Because you gotta remember, bargaining goes every two, three years, however we contract. So you have a bite at the apple pretty frequently. And I'm talking about the hiring strategy holistically now, right? So you could have a very happy union theoretically and a miserable administrative workforce who hasn't had that same consideration because they're not contracted. So that's not fair, right? You gotta make sure that, that you look at everybody. So we actually went ahead and made the decision to embark upon a compensation study for all non-bargaining employees. We had not done that in over 25 years. That let me know that you could have someone who was here for their entire career and never had a market analysis completed on a formalized basis.

So we had been doing the work, right? So we weren't too far off, but we could move some pieces around, create growth programs for different departments. For example, engineer 1, 2, 3 type of thing. Instead of just having a position and then the director, right? So people had somewhere to go and then you would kind of eradicate that whole, “What am I worth to you?” It says, "Hey, this is what you do. Let's look through your job description, let's go through that." It was a little painful because you're evaluating your work. But then I think it caused us to be able to say, "Hey, this is what I do for a living. I do a lot more than you realize, RTA. Or I don't do as much as you think, RTA."

And then we're able to kind of navigate through that. So we did that, had our board involved. It was a good process. Like I said, it was a painful one, but it was a good one. It's a necessary evil. And then quite honestly, mine was separated from that. I'm a contract employee, like all CEOs are. Most are, but I had to take care of the people first. Right? And then that way it justifies the job. We also wanted to look at childcare. So I mentioned that this one is a really important piece to me because I go through this every day, right? I have two toddlers and gotta watch those kids while I'm doing this. And , at that time, they weren't in school yet. So childcare, I got it. I'm like, this is tough. And if you're a shift worker, it's even harder.

So we actually are going to be launching in March our first, I'm so excited — our first referral, kind of, well it's a program where we will link employees up with resources for childcare, according to their needs, after-hours.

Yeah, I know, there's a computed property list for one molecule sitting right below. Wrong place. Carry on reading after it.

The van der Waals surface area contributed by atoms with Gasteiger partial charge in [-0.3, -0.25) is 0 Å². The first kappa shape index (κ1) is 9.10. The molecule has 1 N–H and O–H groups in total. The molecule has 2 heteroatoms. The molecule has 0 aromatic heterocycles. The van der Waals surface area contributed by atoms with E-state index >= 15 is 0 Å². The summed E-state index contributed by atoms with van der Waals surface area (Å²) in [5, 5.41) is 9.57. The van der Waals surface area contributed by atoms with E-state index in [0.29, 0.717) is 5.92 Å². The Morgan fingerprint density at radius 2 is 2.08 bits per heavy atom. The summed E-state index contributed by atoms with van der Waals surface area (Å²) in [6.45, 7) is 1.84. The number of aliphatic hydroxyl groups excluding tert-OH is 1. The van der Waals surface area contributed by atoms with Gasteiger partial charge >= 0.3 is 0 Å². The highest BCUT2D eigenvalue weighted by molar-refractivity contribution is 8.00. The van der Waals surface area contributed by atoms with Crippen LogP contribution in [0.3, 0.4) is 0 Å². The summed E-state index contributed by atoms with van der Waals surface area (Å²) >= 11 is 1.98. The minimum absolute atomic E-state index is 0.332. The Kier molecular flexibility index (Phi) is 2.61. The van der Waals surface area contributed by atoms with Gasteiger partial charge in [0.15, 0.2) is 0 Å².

Billy Terry: Oh, after hours?

India Birdsong Terry: Yeah. So we're working with a company — I won't name quite yet 'cause we gotta launch it formally — but we're working through them to be able to kind of say, "Hey, I'm a bus operator and I start at 8:00 p.m. at night." You can go in this program and be able to put in your needs and output a list of providers that can help you during those hours that are already licensed.

So it's a great opportunity just to connect people with things, right? You make the decision, you're the parent. We don't sign you up, we don't watch your kids for you, but we're giving you the resources you need to be successful here. So that's one thing. We also had to look at long-term professional development, planning and mentorship. We have the Positive Impact Program. It's called PIP — I hate to say pip because it reminds me of performance improvement program. But it's a mentor program, positive impact. And it's taken off like wildfire. And we have looked toward those agencies that have done it well and emulated them and tweaked it ourselves.

And we've had a tremendous reduction rate in absenteeism and a tremendous increase in keeping people here and retaining and retention for our operators and mechanics. And they just have someone to talk to, so there's all kind of great stories out there. We just did a podcast with APTA that should be rolling out in a week or two really explaining the program. It's been a beautiful relationship between the union and management to be able to keep people here. And then one more thing, I have the little brochure. I know you can't see it on the podcast, but it's our refer-and-earn program. And basically it gives you up to $500 for referring someone who stays for at least a year.